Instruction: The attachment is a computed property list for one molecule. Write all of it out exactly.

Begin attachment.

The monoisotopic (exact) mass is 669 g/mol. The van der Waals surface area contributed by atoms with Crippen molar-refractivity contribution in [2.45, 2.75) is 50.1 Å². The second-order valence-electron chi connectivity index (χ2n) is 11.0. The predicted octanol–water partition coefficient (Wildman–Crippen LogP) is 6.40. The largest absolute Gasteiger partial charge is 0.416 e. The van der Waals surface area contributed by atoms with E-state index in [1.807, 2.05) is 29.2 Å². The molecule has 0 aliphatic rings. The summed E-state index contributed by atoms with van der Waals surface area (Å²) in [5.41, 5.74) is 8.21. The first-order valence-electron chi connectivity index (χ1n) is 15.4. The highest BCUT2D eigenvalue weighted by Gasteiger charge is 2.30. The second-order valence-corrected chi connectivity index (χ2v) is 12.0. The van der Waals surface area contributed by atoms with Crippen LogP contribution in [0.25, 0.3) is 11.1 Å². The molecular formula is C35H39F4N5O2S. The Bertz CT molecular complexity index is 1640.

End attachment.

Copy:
The monoisotopic (exact) mass is 669 g/mol. The van der Waals surface area contributed by atoms with Crippen molar-refractivity contribution in [2.45, 2.75) is 50.1 Å². The second-order valence-electron chi connectivity index (χ2n) is 11.0. The predicted octanol–water partition coefficient (Wildman–Crippen LogP) is 6.40. The largest absolute Gasteiger partial charge is 0.416 e. The van der Waals surface area contributed by atoms with E-state index in [1.807, 2.05) is 29.2 Å². The molecule has 0 aliphatic rings. The summed E-state index contributed by atoms with van der Waals surface area (Å²) in [5.41, 5.74) is 8.21. The first-order valence-electron chi connectivity index (χ1n) is 15.4. The highest BCUT2D eigenvalue weighted by Gasteiger charge is 2.30. The second-order valence-corrected chi connectivity index (χ2v) is 12.0. The van der Waals surface area contributed by atoms with Crippen LogP contribution in [0.25, 0.3) is 11.1 Å². The molecular formula is C35H39F4N5O2S. The Bertz CT molecular complexity index is 1640.